The Annals of Applied Statistics
- Ann. Appl. Stat.
- Volume 10, Number 2 (2016), 549-574.
What we look at in paintings: A comparison between experienced and inexperienced art viewers
How do people look at art? Are there any differences between how experienced and inexperienced art viewers look at a painting? We approach these questions by analyzing and modeling eye movement data from a cognitive art research experiment, where the eye movements of twenty test subjects, ten experienced and ten inexperienced art viewers, were recorded while they were looking at paintings.
Eye movements consist of stops of the gaze as well as jumps between the stops. Hence, the observed gaze stop locations can be thought of as a spatial point pattern, which can be modeled by a spatio-temporal point process. We introduce some statistical tools to analyze the spatio-temporal eye movement data, and compare the eye movements of experienced and inexperienced art viewers. In addition, we develop a stochastic model, which is rather simple but fits quite well to the eye movement data, to further investigate the differences between the two groups through functional summary statistics.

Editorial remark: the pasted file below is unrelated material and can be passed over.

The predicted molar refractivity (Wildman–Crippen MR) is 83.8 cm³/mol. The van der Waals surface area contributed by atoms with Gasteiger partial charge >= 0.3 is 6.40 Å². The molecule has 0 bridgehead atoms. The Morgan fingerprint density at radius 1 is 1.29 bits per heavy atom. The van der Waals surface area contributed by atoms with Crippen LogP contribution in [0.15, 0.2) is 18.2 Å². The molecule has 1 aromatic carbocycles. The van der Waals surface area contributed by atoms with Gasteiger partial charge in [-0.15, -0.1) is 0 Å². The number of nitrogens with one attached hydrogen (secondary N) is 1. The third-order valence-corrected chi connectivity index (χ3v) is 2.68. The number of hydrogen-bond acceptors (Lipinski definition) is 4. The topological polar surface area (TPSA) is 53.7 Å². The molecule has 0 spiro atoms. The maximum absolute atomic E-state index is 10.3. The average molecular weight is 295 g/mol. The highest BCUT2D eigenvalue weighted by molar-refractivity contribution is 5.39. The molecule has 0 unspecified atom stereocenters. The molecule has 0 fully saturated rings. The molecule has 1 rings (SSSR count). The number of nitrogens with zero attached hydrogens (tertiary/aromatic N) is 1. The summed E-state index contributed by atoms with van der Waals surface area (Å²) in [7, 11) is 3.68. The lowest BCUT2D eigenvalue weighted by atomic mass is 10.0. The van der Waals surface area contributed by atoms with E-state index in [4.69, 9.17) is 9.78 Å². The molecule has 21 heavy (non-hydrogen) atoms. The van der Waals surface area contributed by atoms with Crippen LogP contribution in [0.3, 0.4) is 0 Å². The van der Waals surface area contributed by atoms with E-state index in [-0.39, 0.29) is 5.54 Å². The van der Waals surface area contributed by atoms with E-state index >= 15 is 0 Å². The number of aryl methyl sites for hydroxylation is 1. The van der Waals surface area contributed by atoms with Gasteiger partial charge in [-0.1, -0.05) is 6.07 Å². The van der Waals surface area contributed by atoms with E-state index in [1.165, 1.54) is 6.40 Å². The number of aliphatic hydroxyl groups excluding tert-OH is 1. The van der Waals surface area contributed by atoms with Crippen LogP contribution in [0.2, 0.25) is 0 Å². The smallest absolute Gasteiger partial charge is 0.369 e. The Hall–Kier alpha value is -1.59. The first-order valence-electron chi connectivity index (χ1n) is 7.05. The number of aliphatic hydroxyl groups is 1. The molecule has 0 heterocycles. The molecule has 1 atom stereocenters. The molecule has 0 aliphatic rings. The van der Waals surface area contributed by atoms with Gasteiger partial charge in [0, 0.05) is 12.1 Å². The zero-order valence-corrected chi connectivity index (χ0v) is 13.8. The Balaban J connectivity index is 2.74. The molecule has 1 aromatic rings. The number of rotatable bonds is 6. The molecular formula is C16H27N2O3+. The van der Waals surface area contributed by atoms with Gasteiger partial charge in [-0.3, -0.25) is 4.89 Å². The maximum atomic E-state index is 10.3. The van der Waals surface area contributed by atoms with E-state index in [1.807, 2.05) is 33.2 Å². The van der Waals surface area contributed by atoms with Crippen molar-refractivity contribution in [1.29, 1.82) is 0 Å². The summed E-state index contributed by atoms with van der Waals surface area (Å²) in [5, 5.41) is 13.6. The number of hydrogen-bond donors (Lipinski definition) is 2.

Ann. Appl. Stat., Volume 10, Number 2 (2016), 549-574.
Received: October 2014
Revised: December 2015
First available in Project Euclid: 22 July 2016
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Ylitalo, Anna-Kaisa; Särkkä, Aila; Guttorp, Peter. What we look at in paintings: A comparison between experienced and inexperienced art viewers. Ann. Appl. Stat. 10 (2016), no. 2, 549--574. doi:10.1214/16-AOAS921. https://projecteuclid.org/euclid.aoas/1469199884
- Supplement A: Statistics for fixations inside the picture. Table includes information about the fixations, such as total number of fixations and mean fixation duration, for each subject.
- Supplement B: Statistics for saccades inside the picture. Table includes information about the saccades, such as mean saccade duration and mean saccade length, for each subject.
- Supplement C: The most visited areas during the six 30 second intervals for novices and non-novices. Figures show the top 5% and top 1% intensities in 30 second intervals (0–30 s), (30–60 s), (60–90 s), (90–120 s), (120–150 s), and (150–180 s) for novices and non-novices.
- Supplement D: Results for the comparison of novices and non-novices for all six paintings. Results for the intensity surface and fixation duration distribution comparisons between novices and non-novices for all six paintings used in the experiment.
- Supplement E: Results for the groupwise fixation duration distribution comparisons for three pairs of paintings. Results for the fixation duration distribution comparisons within novice and non-novice groups for the three pairs of paintings: Järnefelt–Monet, Kandinsky–Suomi, and Poussin–Tammi.